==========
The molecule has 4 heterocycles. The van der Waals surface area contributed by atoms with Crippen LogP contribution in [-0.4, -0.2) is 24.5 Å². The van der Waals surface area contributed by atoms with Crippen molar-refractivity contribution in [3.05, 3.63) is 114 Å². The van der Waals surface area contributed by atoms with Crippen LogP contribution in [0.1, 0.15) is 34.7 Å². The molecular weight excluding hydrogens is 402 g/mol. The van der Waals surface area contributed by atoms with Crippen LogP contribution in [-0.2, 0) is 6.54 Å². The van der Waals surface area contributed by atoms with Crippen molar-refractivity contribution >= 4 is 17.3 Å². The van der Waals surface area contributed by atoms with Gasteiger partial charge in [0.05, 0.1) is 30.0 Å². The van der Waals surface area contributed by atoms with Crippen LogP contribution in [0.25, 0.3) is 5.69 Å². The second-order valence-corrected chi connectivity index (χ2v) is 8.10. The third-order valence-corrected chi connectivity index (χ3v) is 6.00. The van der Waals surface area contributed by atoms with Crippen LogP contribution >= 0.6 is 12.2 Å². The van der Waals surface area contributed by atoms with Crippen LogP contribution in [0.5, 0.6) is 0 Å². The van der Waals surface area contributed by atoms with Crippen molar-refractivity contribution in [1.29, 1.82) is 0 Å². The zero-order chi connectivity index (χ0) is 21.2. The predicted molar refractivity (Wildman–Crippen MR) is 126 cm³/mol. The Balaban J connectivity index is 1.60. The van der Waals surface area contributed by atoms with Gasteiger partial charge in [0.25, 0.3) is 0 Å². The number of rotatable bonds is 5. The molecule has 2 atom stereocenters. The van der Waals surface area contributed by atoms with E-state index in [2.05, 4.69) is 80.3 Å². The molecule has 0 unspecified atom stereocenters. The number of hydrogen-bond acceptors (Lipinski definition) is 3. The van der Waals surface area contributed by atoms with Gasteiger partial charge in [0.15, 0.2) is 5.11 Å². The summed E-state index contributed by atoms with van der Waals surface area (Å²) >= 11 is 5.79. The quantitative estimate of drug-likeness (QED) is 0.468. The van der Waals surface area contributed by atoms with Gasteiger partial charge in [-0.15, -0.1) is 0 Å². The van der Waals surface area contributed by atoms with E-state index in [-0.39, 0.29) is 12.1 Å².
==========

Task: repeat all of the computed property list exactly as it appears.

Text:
The molecule has 4 heterocycles. The van der Waals surface area contributed by atoms with Crippen LogP contribution in [-0.4, -0.2) is 24.5 Å². The van der Waals surface area contributed by atoms with Crippen molar-refractivity contribution in [3.05, 3.63) is 114 Å². The van der Waals surface area contributed by atoms with Crippen LogP contribution in [0.1, 0.15) is 34.7 Å². The molecular weight excluding hydrogens is 402 g/mol. The van der Waals surface area contributed by atoms with Crippen LogP contribution in [-0.2, 0) is 6.54 Å². The van der Waals surface area contributed by atoms with Crippen molar-refractivity contribution >= 4 is 17.3 Å². The van der Waals surface area contributed by atoms with Gasteiger partial charge in [0.05, 0.1) is 30.0 Å². The van der Waals surface area contributed by atoms with Crippen LogP contribution in [0.25, 0.3) is 5.69 Å². The second-order valence-corrected chi connectivity index (χ2v) is 8.10. The third-order valence-corrected chi connectivity index (χ3v) is 6.00. The van der Waals surface area contributed by atoms with Crippen LogP contribution >= 0.6 is 12.2 Å². The van der Waals surface area contributed by atoms with Crippen LogP contribution in [0.5, 0.6) is 0 Å². The van der Waals surface area contributed by atoms with Crippen molar-refractivity contribution in [1.29, 1.82) is 0 Å². The zero-order chi connectivity index (χ0) is 21.2. The predicted molar refractivity (Wildman–Crippen MR) is 126 cm³/mol. The Balaban J connectivity index is 1.60. The van der Waals surface area contributed by atoms with Gasteiger partial charge in [0.25, 0.3) is 0 Å². The number of rotatable bonds is 5. The molecule has 2 atom stereocenters. The van der Waals surface area contributed by atoms with E-state index in [2.05, 4.69) is 80.3 Å². The molecule has 0 unspecified atom stereocenters. The number of hydrogen-bond acceptors (Lipinski definition) is 3. The van der Waals surface area contributed by atoms with Gasteiger partial charge in [0.15, 0.2) is 5.11 Å². The summed E-state index contributed by atoms with van der Waals surface area (Å²) >= 11 is 5.79. The quantitative estimate of drug-likeness (QED) is 0.468. The van der Waals surface area contributed by atoms with Gasteiger partial charge in [-0.15, -0.1) is 0 Å². The van der Waals surface area contributed by atoms with E-state index in [-0.39, 0.29) is 12.1 Å².